The Archives of Dutch Psychology. The web site is currently available only in Dutch, but an English version will be available in 1999. The Archives aim to collect, administer and provide information and documentation on the history and development of Dutch psychology. Over time impressive materials have been gathered including the personal papers of prominent Dutch psychologists, an extensive collection of psychological tests, audio-visual materials, and a large photograph collection. For more information visit the web-site or email us.
Center for Electronic Records, (U.S.) National Archives and Records Administration (NARA). NARA has updated the 'Title List: A Preliminary and Partial Listing of the Data Files in the National Archives and Records Administration.' The 'Title List' is current as of July 6, 1998, and now has entries for approximately 14,000 of the over 100,000 electronic records files in the custody of NARA. For more information contact:
The Linda Hall Library.
The Linda Hall Library is one of the world's leading collections of
science, engineering, and technology. With more than a million volumes, the collection dates from the fifteenth century to the present. Historical collections have been developed through more than 50 years of careful acquisitions. Particularly notable acquisitions were the library of the American Academy of Arts and Sciences in 1947, and the Engineering Societies Library in 1995. As a result, long runs of scientific and technical society journals dating from the seventeenth century are a special strength of the collection. Rare books dating from the fifteenth century offer a significant resource for most aspects of the history and philosophy of science and technology. Nearby resources at the University of Kansas offer complementary holdings at the Spencer Research Library and at the Clendening History of Medicine Library.
New web-site, with extensive archives and other resources. The site has
been set up with the broad aim of bringing into communication the variety
of approaches to the understanding of human nature which have a regrettable
tendency to be less in touch with one another than they might. The editors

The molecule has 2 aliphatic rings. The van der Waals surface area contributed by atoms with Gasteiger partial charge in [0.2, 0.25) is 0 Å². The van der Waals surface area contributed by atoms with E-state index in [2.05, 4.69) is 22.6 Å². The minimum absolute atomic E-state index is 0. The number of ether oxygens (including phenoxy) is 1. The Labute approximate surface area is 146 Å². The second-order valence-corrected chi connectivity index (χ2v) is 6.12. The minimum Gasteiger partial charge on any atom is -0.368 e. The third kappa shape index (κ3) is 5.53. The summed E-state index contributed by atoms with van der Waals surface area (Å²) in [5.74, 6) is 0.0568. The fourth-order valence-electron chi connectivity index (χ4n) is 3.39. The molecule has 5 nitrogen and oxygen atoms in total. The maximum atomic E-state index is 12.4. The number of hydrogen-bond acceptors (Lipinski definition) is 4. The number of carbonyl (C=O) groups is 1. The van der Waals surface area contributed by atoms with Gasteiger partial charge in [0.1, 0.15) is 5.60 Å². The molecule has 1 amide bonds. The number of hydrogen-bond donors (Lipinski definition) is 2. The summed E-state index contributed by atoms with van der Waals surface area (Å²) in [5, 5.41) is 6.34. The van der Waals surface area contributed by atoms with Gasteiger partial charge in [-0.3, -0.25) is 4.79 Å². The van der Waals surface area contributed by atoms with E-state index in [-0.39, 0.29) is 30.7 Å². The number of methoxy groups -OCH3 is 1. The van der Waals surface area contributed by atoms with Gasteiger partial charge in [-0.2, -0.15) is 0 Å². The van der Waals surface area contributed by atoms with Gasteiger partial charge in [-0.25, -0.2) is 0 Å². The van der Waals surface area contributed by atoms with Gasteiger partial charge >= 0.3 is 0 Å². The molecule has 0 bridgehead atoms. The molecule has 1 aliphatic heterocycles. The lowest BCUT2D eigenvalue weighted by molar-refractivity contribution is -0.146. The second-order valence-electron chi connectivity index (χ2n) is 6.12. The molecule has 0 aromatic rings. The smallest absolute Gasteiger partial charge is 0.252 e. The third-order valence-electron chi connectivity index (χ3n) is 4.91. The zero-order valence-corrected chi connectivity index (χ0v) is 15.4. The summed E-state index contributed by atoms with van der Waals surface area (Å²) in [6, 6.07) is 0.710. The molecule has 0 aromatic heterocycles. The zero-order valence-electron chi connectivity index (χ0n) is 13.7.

welcome writings and discussions on history, philosophy and social studies
in the human sciences; Darwinian scholarship; Darwinian psychology, sociobiology
and debates about them; cognitive psychology; modularity; narrative approaches;
hermeneutics; verstehen; biography and autobiography; behavioural genetics;
psychoanalytic and psychodynamic approaches and so on. Our main aim is
both to act as host to original work and to seek to create an enabling
space, a forum for constructive (including constructively critical) discussion
and critiques of the terms of reference and assumptions of various approaches
to the understanding of people as individuals, in groups, in institutions,
in societies and as political and ideological beings. We also provide
a number of guides to internet resources, bibliographies and reading lists.
We will add to these on an ongoing basis and welcome contributions and
suggestions for links. To propose writings or projects for the web site,
write to <email@example.com>
and History of Science Page
Web-site for bibliographical information. Bibliographical information for about 730 authors can be downloaded (about 288 KB) and searched off-line. It is particularly rich in German-language authors who may be difficult to trace outside Germany. Also offered is the only machine-readable version of Francis Bacon's Advancement of Learning (1605) along with Immanuel Kant's Lectures on Pedagogics (1803) and three short pieces by Immanuel Kant and Auguste Comte. Suggestions for additions or corrections can be sent to: